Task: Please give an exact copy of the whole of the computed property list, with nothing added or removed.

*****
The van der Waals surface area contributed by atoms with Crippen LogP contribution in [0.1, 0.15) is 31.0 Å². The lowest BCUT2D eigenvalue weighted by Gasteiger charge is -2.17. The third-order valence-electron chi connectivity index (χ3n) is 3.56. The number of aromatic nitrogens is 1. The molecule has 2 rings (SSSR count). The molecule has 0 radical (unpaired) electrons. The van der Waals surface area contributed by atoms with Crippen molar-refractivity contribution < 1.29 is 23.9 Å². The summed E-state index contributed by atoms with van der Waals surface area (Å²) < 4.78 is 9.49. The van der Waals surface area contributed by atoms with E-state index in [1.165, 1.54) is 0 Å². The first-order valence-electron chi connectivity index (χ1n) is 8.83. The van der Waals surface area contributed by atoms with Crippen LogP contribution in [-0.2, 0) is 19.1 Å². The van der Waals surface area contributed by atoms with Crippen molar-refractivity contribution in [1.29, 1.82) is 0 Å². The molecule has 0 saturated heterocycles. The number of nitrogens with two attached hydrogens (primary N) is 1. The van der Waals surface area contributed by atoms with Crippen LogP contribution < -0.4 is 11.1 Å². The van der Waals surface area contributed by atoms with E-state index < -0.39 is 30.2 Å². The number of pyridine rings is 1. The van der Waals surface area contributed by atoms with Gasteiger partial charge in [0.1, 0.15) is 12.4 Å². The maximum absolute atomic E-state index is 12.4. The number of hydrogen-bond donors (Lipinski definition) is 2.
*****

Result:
The van der Waals surface area contributed by atoms with Crippen LogP contribution in [0.1, 0.15) is 31.0 Å². The lowest BCUT2D eigenvalue weighted by Gasteiger charge is -2.17. The third-order valence-electron chi connectivity index (χ3n) is 3.56. The number of aromatic nitrogens is 1. The molecule has 2 rings (SSSR count). The molecule has 0 radical (unpaired) electrons. The van der Waals surface area contributed by atoms with Crippen molar-refractivity contribution < 1.29 is 23.9 Å². The summed E-state index contributed by atoms with van der Waals surface area (Å²) < 4.78 is 9.49. The van der Waals surface area contributed by atoms with E-state index in [1.165, 1.54) is 0 Å². The first-order valence-electron chi connectivity index (χ1n) is 8.83. The van der Waals surface area contributed by atoms with Crippen LogP contribution in [-0.2, 0) is 19.1 Å². The van der Waals surface area contributed by atoms with Crippen molar-refractivity contribution in [1.29, 1.82) is 0 Å². The molecule has 0 saturated heterocycles. The number of nitrogens with two attached hydrogens (primary N) is 1. The van der Waals surface area contributed by atoms with Crippen LogP contribution < -0.4 is 11.1 Å². The van der Waals surface area contributed by atoms with E-state index < -0.39 is 30.2 Å². The number of pyridine rings is 1. The van der Waals surface area contributed by atoms with Gasteiger partial charge in [0.1, 0.15) is 12.4 Å². The maximum absolute atomic E-state index is 12.4. The number of hydrogen-bond donors (Lipinski definition) is 2.